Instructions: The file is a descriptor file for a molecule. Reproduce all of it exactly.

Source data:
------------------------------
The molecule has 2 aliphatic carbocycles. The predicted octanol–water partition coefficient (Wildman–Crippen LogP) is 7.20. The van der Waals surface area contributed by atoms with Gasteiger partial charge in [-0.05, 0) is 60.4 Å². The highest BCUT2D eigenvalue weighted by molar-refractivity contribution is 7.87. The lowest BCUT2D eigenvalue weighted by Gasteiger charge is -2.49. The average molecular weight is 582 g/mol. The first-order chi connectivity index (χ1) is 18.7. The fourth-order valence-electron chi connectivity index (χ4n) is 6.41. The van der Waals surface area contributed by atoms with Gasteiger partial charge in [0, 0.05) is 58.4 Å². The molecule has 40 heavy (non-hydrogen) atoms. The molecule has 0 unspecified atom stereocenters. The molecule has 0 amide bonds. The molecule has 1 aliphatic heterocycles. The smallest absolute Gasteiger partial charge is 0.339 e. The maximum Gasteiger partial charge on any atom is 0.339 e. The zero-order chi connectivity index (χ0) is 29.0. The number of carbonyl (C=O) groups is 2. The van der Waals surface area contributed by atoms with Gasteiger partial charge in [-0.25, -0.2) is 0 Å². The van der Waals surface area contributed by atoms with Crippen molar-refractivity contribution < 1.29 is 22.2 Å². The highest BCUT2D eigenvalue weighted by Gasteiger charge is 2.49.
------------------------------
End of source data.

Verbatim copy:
The molecule has 2 aliphatic carbocycles. The predicted octanol–water partition coefficient (Wildman–Crippen LogP) is 7.20. The van der Waals surface area contributed by atoms with Gasteiger partial charge in [-0.05, 0) is 60.4 Å². The highest BCUT2D eigenvalue weighted by molar-refractivity contribution is 7.87. The lowest BCUT2D eigenvalue weighted by Gasteiger charge is -2.49. The average molecular weight is 582 g/mol. The first-order chi connectivity index (χ1) is 18.7. The fourth-order valence-electron chi connectivity index (χ4n) is 6.41. The van der Waals surface area contributed by atoms with Gasteiger partial charge in [0, 0.05) is 58.4 Å². The molecule has 40 heavy (non-hydrogen) atoms. The molecule has 0 unspecified atom stereocenters. The molecule has 0 amide bonds. The molecule has 1 aliphatic heterocycles. The smallest absolute Gasteiger partial charge is 0.339 e. The maximum Gasteiger partial charge on any atom is 0.339 e. The zero-order chi connectivity index (χ0) is 29.0. The number of carbonyl (C=O) groups is 2. The van der Waals surface area contributed by atoms with Gasteiger partial charge in [-0.25, -0.2) is 0 Å². The van der Waals surface area contributed by atoms with Crippen molar-refractivity contribution < 1.29 is 22.2 Å². The highest BCUT2D eigenvalue weighted by Gasteiger charge is 2.49.